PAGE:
That doesn’t mean that a BMW E36 M3 hustling down a two-lane road offers a better experience than an Alfa GTV or Lotus Elan. Those rides will always be more basic, direct and appealing.

But what the low-mile, well-kept Gen-X cars offer is the opportunity to take advantage of “the unused portion” of the car at a reasonable cost. You will own something with airbags, working a/c, anti-lock brakes and maybe even seat heaters. If luck is on your side and you have bought well, you will be able to avoid any major repair issues. (Although the god of old-car breakdowns is known to have a wicked and dark sense of humor.)

Right now our post-’60s cars include a 1971 Jaguar E-type V12 2+2 (no electronics or computers), the 1991 928 (early versions of computers and electronics that are the car’s most trouble-prone areas) and the 2004 Mercedes SL55 AMG, a fully modern and well-developed car.

I may have spent more time looking for these cars and learning about them that I actually have driving them. But now that they are here in my garage, with each being fettled through road use and trips to specialist shops, their time will come.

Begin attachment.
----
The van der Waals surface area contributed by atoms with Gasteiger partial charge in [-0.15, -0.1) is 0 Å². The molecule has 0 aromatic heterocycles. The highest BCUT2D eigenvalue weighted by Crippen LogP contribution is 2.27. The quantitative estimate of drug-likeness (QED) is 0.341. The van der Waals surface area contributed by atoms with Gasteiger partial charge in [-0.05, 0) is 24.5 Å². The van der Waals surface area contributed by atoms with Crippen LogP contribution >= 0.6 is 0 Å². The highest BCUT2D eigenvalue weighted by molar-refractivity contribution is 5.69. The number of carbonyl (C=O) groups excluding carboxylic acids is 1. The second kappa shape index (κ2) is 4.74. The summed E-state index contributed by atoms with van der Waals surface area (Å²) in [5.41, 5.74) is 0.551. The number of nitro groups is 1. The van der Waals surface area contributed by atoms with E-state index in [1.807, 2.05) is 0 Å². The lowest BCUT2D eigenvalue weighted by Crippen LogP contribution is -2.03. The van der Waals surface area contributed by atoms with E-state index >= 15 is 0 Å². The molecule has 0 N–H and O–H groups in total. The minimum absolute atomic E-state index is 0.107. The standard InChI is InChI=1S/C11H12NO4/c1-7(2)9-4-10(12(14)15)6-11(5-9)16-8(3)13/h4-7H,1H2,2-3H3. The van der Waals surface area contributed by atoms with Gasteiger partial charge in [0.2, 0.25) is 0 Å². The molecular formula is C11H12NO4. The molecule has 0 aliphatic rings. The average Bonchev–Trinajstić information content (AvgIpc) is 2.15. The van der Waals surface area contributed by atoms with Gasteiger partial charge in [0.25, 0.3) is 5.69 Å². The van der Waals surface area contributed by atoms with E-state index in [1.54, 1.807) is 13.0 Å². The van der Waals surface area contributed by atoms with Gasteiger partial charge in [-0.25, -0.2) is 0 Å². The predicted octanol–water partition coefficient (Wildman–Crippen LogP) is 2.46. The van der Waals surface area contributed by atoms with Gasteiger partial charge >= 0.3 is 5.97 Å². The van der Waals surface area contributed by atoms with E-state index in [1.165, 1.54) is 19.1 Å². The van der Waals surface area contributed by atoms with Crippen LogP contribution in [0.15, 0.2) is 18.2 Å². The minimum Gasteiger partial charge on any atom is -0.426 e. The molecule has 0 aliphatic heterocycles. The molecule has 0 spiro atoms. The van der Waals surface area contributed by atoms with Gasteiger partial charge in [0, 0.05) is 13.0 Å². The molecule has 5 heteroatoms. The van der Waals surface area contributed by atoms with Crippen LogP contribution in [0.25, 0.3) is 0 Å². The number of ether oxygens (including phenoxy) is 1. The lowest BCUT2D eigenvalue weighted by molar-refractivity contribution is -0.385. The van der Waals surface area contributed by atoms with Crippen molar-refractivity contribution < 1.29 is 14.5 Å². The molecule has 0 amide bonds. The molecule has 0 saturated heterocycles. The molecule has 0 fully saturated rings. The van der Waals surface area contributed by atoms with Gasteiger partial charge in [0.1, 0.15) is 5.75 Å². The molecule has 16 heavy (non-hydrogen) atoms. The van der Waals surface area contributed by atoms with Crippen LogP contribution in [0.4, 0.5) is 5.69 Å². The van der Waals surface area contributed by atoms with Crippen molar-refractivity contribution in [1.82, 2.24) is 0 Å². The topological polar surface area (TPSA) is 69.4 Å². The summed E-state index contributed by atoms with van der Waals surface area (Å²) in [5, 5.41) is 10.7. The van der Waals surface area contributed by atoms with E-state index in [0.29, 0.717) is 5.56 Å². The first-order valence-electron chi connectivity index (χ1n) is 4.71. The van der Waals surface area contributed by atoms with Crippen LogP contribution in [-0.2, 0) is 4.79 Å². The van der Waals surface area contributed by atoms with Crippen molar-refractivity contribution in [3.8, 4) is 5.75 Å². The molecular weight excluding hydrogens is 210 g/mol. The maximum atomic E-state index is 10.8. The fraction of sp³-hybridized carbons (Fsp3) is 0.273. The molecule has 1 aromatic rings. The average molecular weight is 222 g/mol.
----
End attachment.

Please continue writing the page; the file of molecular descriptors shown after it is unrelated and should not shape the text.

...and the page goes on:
And the time I have spent teaching myself about them, meeting and talking with their tribes of supporters have offered me a great deal of pleasure, while feeding my intellectual curiosity about a subset of the automotive enthusiast world I simply knew nothing about.


  1. I once owned a 1988 Black Porsche 928,
    Manual shift . It was the fastest Porsche and fastest car I ever owned . Downside was the very noticeable “heavy” doors
    that became very annoying !… so back to 911’s I went with that light closing door “cling”…for a touring car , the type 928 is superb. Congrats on your discovery !

  2. I started to suggest a 928 during your last blog when you were looking for something but did not include a 928 in the mix. I had a one owner low mileage 86.5 and loved it. I predict you will like this more than any of your autos.

    Best to you,

  3. Keith…As a 928 owner myself, I can tell you that you have entered a playground better than any amusement park. While looking at BaT, search for regular 928 commenters like vansters, HLee, and denwerks for a start. They comment on nearly every 928 that shows up on BaT, and they have a wealth of knowledge, which is shared freely on the site.Also, make it a point to join the 928 Owners Club. Another great source of info on these “sharks”

  4. Yeah. I tripped over a 1999 Alfa 916 GTV, with 44,000 miles on EBay. Seemed cheap, although probably double the going rate in Europe. Very rare here in the US.

    I’ve been driving Alfas since the very early 70’s, and long admired Alfa’s coupes as their most well rounded experience.